For all of 2013, Vietnam’s GDP grew at 5.4 percent. For the first quarter 2014, GDP grew at 4.9 percent, driven by the service sector, which grew at 6 percent. Helping to fuel this growth is a continued explosion in exports, which are estimated to grow at 20 percent in 2014.

The U.S. is 14 percent of Vietnam’s exports, driven by strong handset demand, which grew by 67 percent in 2013. China is 9 percent of exports and continues to grow, but has recently been in the headlines of East Sea territorial claims that we will address later in this article.

The currency has been stable this year after devaluation in 2013, and looks to remain stable, with a current account surplus of $1 billion year-to-date and $40 billion of foreign reserves, which can be used if necessary.

Finally, inflation, which was in double digits, is now running at 4.4 percent, which is the lowest rate in the last five years. With recent reductions in the interest rate on bank deposits from 7 to 6 percent, depositors are being paid a real rate of 160 basis points. While this is good, equities do provide a higher potential, albeit with greater risk of capital.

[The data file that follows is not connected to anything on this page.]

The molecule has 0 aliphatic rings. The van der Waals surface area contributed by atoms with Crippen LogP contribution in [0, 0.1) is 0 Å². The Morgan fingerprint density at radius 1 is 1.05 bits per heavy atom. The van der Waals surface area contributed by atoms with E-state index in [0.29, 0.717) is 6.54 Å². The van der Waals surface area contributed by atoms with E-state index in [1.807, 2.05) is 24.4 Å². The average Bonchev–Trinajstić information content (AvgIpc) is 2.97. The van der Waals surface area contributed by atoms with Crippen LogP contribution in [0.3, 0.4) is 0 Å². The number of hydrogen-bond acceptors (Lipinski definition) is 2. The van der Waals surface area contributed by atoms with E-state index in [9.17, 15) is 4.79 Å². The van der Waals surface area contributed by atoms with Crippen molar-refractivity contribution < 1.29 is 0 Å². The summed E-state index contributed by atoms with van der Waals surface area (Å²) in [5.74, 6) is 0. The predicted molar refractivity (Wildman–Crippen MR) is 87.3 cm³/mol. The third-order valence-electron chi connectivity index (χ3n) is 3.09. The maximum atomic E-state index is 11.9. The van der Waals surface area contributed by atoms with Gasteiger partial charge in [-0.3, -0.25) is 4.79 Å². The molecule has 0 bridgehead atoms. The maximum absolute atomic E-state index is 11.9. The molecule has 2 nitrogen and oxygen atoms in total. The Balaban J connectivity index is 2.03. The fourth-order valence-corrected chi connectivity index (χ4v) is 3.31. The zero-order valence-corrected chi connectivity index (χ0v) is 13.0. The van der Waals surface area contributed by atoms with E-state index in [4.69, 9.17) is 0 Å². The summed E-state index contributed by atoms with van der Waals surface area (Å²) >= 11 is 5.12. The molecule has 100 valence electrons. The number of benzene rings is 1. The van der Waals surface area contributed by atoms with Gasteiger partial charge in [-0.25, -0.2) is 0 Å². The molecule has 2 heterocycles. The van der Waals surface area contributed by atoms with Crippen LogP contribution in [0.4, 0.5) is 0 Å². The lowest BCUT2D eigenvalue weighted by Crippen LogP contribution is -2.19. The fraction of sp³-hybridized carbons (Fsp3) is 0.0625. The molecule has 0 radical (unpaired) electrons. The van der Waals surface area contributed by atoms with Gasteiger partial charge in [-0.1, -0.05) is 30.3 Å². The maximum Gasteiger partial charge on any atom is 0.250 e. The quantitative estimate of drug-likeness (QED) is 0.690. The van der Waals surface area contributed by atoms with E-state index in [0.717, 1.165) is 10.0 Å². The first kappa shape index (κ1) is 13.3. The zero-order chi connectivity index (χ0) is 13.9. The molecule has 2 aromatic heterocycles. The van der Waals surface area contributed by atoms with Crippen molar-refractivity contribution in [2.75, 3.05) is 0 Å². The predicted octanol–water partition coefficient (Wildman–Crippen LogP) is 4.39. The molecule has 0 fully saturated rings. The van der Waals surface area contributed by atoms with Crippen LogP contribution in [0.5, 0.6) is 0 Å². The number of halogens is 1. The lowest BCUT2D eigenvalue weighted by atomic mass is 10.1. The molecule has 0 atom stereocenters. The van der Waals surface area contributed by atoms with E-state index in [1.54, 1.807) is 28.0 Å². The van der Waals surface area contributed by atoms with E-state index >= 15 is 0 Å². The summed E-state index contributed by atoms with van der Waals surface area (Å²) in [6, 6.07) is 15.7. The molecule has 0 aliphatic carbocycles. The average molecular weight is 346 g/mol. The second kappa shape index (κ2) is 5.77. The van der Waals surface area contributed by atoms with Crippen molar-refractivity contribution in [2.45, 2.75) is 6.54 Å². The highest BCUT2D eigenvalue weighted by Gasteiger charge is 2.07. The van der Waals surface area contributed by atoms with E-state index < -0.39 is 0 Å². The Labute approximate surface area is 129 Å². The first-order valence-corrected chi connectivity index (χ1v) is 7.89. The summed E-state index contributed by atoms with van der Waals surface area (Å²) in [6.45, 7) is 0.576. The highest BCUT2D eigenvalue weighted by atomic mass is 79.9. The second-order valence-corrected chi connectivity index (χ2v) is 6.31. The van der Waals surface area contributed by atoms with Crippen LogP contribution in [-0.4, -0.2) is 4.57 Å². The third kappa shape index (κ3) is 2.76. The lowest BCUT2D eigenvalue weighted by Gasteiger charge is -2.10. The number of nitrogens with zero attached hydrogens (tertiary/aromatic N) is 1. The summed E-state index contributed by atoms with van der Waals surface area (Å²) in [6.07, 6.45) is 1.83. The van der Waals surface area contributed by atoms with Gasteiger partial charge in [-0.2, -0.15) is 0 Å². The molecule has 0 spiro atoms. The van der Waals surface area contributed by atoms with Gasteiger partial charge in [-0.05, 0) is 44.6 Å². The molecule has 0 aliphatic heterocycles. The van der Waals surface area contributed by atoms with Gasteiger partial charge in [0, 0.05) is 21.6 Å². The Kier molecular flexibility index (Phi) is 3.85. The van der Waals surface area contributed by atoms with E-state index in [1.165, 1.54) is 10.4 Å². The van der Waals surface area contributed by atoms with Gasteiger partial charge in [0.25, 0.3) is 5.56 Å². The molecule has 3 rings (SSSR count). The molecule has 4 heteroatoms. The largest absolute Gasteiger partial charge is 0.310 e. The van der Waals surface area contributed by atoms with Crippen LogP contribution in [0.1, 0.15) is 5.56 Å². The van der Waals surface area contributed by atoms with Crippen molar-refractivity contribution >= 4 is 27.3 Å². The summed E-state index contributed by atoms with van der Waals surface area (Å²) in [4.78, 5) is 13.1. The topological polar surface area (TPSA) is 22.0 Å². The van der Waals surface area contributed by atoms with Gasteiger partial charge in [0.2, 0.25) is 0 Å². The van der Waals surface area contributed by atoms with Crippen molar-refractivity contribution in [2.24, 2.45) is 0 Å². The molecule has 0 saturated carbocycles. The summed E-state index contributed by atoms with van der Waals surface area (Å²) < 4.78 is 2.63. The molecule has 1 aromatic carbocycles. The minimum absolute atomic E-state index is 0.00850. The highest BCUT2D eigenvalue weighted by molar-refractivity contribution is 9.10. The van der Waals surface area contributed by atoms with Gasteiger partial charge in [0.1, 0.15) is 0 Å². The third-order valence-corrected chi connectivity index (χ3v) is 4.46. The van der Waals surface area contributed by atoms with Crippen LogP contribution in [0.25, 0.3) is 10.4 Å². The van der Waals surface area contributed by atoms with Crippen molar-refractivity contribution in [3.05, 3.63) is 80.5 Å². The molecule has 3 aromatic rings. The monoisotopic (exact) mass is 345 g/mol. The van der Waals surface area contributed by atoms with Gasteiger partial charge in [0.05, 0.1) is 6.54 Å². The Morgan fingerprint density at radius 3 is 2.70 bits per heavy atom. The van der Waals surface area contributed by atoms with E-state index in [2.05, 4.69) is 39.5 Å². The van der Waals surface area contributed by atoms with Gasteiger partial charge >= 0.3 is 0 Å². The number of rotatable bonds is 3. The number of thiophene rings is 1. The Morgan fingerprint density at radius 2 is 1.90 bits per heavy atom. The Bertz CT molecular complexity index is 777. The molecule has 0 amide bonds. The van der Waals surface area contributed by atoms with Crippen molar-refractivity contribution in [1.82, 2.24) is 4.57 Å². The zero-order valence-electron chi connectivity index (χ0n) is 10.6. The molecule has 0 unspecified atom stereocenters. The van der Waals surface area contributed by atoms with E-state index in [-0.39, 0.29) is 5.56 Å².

Another continuing driver of the Vietnamese economy has been the privatization of the state-owned enterprises (SOE), which are still more than one-fourth of GDP and have not been as productive as the private companies.

Since inception, 4,000 of these companies have been privatized, with 180 occurring during the 2011-2013 period. For the next two years—2014-2015—more than 430 SOEs are scheduled to be sold off, with proceeds used for financing the budget and to increase efficiencies for the Vietnamese economy.

Additionally, noncore SOEs can be sold at less than market value to encourage investor participation. Previously, such transactions were penalized, and subsequently rarely done. The current list of companies that will be privatized between now and the end of next year includes:


  1. Three largest airports
  2. Vietnam Airlines
  3. Vinatex, Vietnam’s largest garment manufacturer
  4. Mobifone, Vietnam’s third-largest telecom operator